EXAMPLE 2

Optically flat copper substrates were degreased and treated as described in Example 1 with an aqueous solutions of MBA. Various temperatures and concentrations of the aqueous solution containing the MBA were employed. The thickness of the resulting film produced on the copper samples for a given immersion time in the solution was monitored using an ellipsometer to measure thickness. The results obtained are shown in FIG. 1.

EXAMPLE 3

A phosphor bronze copper alloy (Copper Development Association No. 510) lead obtained from North American Specialty Company, Flushing, New York was treated with a 0.02 M MBA solution for 0.5 minutes at 25 degrees C. (The shape of this lead, 20, which contains a solder slug, 22, is shown in FIG. 2.) The lead, 20 was then soldered to a printed circuit board, 24, by condensation soldering. (A description of condensation soldering is found in G. M. Wengen and R. L. Mahajan, Insulation/Circuits, 25, page 133 (1979).) The same procedure was followed with a lead that had not been treated with the MBA solution. The untreated lead showed patches where the soldering did not adhere. The treated lead was uniformly coated with the solder.

Patent Citations
Cited PatentFiling datePublication dateApplicantTitle
US3645772 *Jun 30, 1970Feb 29, 1972Du PontProcess for improving bonding of a photoresist to copper
US3716421 *Mar 19, 1971Feb 13, 1973Gte Sylvania IncCompositions for improved solderability of copper
US3933531 *Jun 24, 1974Jan 20, 1976Natsuo SawaMethod of rust-preventing for copper and copper alloy
Referenced by
Citing PatentFiling datePublication dateApplicantTitle
US5098010 *Sep 28, 1987Mar 24, 1992Carmichael Arthur OProcess using protective flux coatings for delaying joining and soldering operations
US5173130 *Nov 13, 1990Dec 22, 1992Shikoku Chemicals CorporationProcess for surface treatment of copper and copper alloy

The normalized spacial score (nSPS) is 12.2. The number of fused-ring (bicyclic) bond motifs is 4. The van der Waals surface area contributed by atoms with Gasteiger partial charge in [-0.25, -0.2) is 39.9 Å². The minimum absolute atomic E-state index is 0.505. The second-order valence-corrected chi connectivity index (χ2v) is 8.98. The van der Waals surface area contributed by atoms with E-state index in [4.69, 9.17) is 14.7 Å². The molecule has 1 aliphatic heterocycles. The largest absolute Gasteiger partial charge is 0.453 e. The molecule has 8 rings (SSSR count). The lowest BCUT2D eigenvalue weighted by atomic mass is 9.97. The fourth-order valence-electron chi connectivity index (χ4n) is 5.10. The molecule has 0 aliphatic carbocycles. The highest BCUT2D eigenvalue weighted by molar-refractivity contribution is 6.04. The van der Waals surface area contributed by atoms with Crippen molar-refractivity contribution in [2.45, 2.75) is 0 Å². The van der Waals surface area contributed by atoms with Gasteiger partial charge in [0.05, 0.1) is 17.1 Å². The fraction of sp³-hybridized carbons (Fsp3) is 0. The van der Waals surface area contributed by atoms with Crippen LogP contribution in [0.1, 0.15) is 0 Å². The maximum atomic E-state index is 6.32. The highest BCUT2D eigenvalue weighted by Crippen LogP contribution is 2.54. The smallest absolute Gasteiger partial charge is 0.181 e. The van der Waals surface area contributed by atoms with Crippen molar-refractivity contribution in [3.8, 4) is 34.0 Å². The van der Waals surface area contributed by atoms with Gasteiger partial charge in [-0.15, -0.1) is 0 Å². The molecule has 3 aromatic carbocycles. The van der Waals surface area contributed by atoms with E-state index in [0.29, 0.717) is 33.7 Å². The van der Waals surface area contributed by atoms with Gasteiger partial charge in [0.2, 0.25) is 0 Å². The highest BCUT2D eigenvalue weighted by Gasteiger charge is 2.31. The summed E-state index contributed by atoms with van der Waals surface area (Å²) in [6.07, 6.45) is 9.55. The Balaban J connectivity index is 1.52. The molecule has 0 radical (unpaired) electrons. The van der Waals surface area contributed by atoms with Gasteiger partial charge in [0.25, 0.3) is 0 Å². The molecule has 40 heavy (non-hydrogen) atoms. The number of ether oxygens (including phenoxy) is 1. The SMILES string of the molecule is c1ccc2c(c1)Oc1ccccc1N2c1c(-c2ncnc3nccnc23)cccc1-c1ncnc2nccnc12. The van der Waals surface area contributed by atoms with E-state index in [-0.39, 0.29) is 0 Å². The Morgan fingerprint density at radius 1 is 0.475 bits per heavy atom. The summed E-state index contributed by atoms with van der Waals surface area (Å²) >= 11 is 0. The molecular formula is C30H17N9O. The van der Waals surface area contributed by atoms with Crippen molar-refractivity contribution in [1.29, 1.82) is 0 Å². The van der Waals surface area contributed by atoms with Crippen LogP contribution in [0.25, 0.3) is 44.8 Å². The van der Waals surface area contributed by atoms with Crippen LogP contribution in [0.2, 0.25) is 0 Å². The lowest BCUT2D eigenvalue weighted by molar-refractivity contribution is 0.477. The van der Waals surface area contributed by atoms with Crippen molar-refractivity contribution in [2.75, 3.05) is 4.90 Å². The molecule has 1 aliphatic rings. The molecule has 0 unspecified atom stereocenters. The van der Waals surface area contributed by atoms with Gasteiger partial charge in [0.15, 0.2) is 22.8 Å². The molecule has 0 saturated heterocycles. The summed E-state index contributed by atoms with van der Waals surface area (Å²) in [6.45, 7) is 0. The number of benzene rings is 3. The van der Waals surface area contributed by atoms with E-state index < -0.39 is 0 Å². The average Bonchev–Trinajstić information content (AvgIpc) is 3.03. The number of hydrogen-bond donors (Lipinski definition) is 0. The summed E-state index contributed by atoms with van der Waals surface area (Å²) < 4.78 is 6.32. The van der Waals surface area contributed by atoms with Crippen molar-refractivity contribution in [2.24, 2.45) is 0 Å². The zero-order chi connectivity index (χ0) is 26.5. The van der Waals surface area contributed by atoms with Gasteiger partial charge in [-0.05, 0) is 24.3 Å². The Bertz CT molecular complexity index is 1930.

US5316573 *Mar 12, 1992May 31, 1994International Business Machines CorporationCorrosion inhibition with CU-BTA
US5362334 *Dec 23, 1993Nov 8, 1994Macdermid, IncorporatedComposition and process for treatment of metallic surfaces
US5376189 *Nov 8, 1993Dec 27, 1994Macdermid, IncorporatedComposition and process for treatment of metallic surfaces
US5441814 *Nov 12, 1993Aug 15, 1995Hitachi Telecon Technologies Ltd.Method for use of preflux, printed wiring board, and method for production thereof
US5478607 *May 8, 1992Dec 26, 1995Hitachi Telecon Technologies Ltd.Method for use of preflux, printed wiring board, and method for production thereof
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US5826159 *Apr 29, 1997Oct 20, 1998Brush Wellman, Inc.Process for retarding spontaneous combustion of powdery mixtures
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Classifications
U.S. Classification428/457, 106/14.16, 228/214, 148/269, 148/274
International ClassificationC23F11/14, H05K3/28
Cooperative ClassificationC23F11/149, Y10T428/31678, H05K3/282
European ClassificationC23F11/14H, H05K3/28C
Legal Events
DateCodeEventDescription
Aug 17, 1981ASAssignment
Owner name: BELL TELEPHONE LABORATORIES, INCORPORATED, 600 MOU
Free format text: ASSIGNMENT OF ASSIGNORS INTEREST.;ASSIGNORS:HOBBINS, NORRIS D.;ROBERTS, RONALD F.;REEL/FRAME:003908/0853
Effective date: 19810811
Owner name: BELL TELEPHONE LABORATORIES, INCORPORATED, NEW JER
Free format text: ASSIGNMENT OF ASSIGNORS INTEREST;ASSIGNORS:HOBBINS, NORRIS D.;ROBERTS, RONALD F.;REEL/FRAME:003908/0853
Effective date: 19810811
Nov 21, 1986FPAYFee payment
Year of fee payment: 4
Nov 19, 1990FPAYFee payment
Year of fee payment: 8
Dec 2, 1994FPAYFee payment
Year of fee payment: 12